Don’t be afraid to disable some that you think you might need later. You can always come back to this dialogue box, and then re-enable them if you notice some kind of peculiarity going on.
Some other ones that might be useful to disable are update notifications, as quite often you’ll see ones for Google update. You’ll see ones for instant messaging clients if you have like a Windows Live Messenger or Yahoo Messenger, or AOL Messenger. You might, also, see ones for … I wouldn’t disable anti-virus applications, because they’re typically needed to run all the time so your system is secure, but sometimes you’ll see ones for (inaudible 00:04:24) applications, for printers, for things that that you just don’t really need to run at startup.
Go through, be ruthless. Go and disable a bunch of startup items, and then restart your computer and notice the impact. You’ll notice that it’s a lot faster to boot up. So, go through that process.
The second one way that your computer might be slow, which I spoke about, was when it is slow in general. It is always kind of slow and sluggish. That typically means that you have a limited amount of resources that are being consumed, and you can tell that it’s getting slow because when you try to open something, it takes a long time, like a file or a web page or something, and the way that you have to try and fix that problem is by reducing the amount of resources that you’re using all the time on your computer.
You do that by either disabling or uninstalling applications running in the background that you don’t need. The process I just showed you before, about turning things off from running at startup, actually fixes a lot of this problem, because a lot of these applications that would normally start up and just sit there running in the background all the time, will be disabled from even starting at startup.
So, step one, do what I just mentioned in step one.
Step two is actually uninstalling applications you don’t need, because that’s, one, going to free up hard drive space, and, two, that is, also, going to disable whatever process that’s associated to the application that you’re uninstalling. It’s going to stop it from running at all.
To uninstall an application, in Windows 8 you need to go to the control panel, like every other version of Windows, but to get there it’s a little bit different. You go to the settings option in the charms bar, and then you go to programs and features. So, click there, and here you’ll find a list of all the different programs that you have installed on your computer. Go through this list and look for ones that you just don’t use anymore. If there’s ones that you might use, keep them. Don’t delete ones that you might use on a frequent basis or even an infrequent basis.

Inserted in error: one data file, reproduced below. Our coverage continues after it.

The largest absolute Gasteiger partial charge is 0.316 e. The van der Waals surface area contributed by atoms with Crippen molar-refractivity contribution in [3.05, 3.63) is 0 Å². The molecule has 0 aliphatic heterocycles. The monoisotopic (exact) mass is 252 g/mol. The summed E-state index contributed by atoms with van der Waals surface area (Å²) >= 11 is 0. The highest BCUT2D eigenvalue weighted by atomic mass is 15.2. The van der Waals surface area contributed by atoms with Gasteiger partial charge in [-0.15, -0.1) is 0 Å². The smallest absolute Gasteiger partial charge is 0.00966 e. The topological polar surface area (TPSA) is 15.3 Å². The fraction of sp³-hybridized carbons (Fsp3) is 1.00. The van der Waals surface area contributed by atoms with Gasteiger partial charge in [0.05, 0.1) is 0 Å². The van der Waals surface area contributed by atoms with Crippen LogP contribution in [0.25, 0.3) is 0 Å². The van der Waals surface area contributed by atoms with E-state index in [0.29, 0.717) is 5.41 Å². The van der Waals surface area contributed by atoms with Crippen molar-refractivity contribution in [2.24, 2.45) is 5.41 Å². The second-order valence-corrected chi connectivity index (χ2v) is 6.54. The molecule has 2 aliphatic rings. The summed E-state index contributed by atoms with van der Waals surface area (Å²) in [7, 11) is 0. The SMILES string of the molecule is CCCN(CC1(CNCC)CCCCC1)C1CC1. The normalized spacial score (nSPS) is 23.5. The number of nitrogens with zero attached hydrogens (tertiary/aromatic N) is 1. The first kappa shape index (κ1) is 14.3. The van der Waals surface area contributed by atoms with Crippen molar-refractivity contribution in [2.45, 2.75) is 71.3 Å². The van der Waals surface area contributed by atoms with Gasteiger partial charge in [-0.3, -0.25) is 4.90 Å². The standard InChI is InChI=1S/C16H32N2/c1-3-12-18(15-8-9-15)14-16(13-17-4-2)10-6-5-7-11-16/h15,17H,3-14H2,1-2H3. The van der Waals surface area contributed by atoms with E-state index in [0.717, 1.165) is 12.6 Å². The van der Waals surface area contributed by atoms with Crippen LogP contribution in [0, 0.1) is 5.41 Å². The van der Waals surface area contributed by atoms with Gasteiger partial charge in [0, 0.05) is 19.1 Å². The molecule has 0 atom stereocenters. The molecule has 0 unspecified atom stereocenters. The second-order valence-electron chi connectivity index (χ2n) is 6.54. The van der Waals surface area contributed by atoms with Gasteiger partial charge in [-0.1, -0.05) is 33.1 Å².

There’s a couple of tricks that you can do here. One, you can look for applications that have been installed at an older date. There’s this column here that’s installed on. If you click it, it sorts it by either oldest to newest, or newest to oldest. I’ve just sorted it from oldest to newest, and you can see that there’s quite a few applications here that I had bundled with my computer that I never use. I don’t really use the Dell Support Center. I very rarely use CyberLink Media Suite. They’re two applications that I can uninstall, because I just don’t use them, and they probably take up some sort of process or processor usage while I’m using my computer, so it will have a good impact on PC performance.
The other column that’s useful is the size column. You can sort by size, and find applications that are the biggest, and uninstall those. That’s, one, just going to free up hard drive space, and, two, it’s going to help you with whatever processes that are associated with that application.
There are two of the main ways to improve the performance of a PC. I will include a link below, to a list of nine ways to improve the performance of your PC, if you want to get even further into the process, and make it perform even better, but these two ways will really help you.
I hope that I’ve been a help today, and I’ll look forward to seeing you in a future ReviverSoft video. Thanks, guys.